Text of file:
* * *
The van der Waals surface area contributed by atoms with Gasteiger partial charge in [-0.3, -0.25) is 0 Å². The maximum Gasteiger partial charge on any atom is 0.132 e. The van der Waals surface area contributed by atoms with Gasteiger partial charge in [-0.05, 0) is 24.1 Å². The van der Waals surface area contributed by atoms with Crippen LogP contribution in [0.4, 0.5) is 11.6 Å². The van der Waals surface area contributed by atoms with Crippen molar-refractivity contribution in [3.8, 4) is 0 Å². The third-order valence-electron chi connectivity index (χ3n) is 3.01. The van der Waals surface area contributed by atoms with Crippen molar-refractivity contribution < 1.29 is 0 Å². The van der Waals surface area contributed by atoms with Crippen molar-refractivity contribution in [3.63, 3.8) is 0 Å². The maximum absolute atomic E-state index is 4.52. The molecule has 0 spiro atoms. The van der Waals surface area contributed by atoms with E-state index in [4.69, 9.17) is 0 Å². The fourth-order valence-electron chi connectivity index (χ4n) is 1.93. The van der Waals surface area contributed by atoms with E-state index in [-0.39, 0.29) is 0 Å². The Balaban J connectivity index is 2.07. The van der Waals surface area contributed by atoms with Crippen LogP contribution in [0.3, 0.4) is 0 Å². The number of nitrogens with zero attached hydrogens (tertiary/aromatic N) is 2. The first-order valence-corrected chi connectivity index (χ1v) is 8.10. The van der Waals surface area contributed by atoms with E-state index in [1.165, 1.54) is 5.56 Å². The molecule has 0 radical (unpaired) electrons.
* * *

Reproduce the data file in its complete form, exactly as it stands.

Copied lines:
The van der Waals surface area contributed by atoms with Gasteiger partial charge in [-0.3, -0.25) is 0 Å². The maximum Gasteiger partial charge on any atom is 0.132 e. The van der Waals surface area contributed by atoms with Gasteiger partial charge in [-0.05, 0) is 24.1 Å². The van der Waals surface area contributed by atoms with Crippen LogP contribution in [0.4, 0.5) is 11.6 Å². The van der Waals surface area contributed by atoms with Crippen molar-refractivity contribution in [3.8, 4) is 0 Å². The third-order valence-electron chi connectivity index (χ3n) is 3.01. The van der Waals surface area contributed by atoms with Crippen molar-refractivity contribution < 1.29 is 0 Å². The van der Waals surface area contributed by atoms with Crippen molar-refractivity contribution in [3.63, 3.8) is 0 Å². The maximum absolute atomic E-state index is 4.52. The molecule has 0 spiro atoms. The van der Waals surface area contributed by atoms with E-state index in [4.69, 9.17) is 0 Å². The fourth-order valence-electron chi connectivity index (χ4n) is 1.93. The van der Waals surface area contributed by atoms with E-state index in [-0.39, 0.29) is 0 Å². The Balaban J connectivity index is 2.07. The van der Waals surface area contributed by atoms with Crippen LogP contribution in [0.3, 0.4) is 0 Å². The number of nitrogens with zero attached hydrogens (tertiary/aromatic N) is 2. The first-order valence-corrected chi connectivity index (χ1v) is 8.10. The van der Waals surface area contributed by atoms with E-state index in [1.165, 1.54) is 5.56 Å². The molecule has 0 radical (unpaired) electrons.